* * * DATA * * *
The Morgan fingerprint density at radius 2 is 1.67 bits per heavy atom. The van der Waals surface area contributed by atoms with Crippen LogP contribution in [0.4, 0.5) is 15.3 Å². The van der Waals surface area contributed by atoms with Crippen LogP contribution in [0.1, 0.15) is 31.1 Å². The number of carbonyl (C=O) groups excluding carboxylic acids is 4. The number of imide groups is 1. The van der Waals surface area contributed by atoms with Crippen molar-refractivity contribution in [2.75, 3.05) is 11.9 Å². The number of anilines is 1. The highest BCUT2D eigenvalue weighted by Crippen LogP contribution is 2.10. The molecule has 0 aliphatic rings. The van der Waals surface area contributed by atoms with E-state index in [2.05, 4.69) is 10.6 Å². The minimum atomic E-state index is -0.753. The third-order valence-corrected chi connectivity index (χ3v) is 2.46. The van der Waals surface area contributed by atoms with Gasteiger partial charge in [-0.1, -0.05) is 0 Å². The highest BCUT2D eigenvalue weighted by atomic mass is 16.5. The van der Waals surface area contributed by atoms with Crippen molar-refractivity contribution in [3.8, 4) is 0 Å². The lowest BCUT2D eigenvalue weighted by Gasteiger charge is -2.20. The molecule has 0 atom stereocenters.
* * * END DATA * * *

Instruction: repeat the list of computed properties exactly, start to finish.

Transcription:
The Morgan fingerprint density at radius 2 is 1.67 bits per heavy atom. The van der Waals surface area contributed by atoms with Crippen LogP contribution in [0.4, 0.5) is 15.3 Å². The van der Waals surface area contributed by atoms with Crippen LogP contribution in [0.1, 0.15) is 31.1 Å². The number of carbonyl (C=O) groups excluding carboxylic acids is 4. The number of imide groups is 1. The van der Waals surface area contributed by atoms with Crippen molar-refractivity contribution in [2.75, 3.05) is 11.9 Å². The number of anilines is 1. The highest BCUT2D eigenvalue weighted by Crippen LogP contribution is 2.10. The molecule has 0 aliphatic rings. The van der Waals surface area contributed by atoms with E-state index in [2.05, 4.69) is 10.6 Å². The minimum atomic E-state index is -0.753. The third-order valence-corrected chi connectivity index (χ3v) is 2.46. The van der Waals surface area contributed by atoms with Gasteiger partial charge in [-0.1, -0.05) is 0 Å². The highest BCUT2D eigenvalue weighted by atomic mass is 16.5. The van der Waals surface area contributed by atoms with Crippen molar-refractivity contribution in [3.8, 4) is 0 Å². The lowest BCUT2D eigenvalue weighted by Gasteiger charge is -2.20. The molecule has 0 atom stereocenters.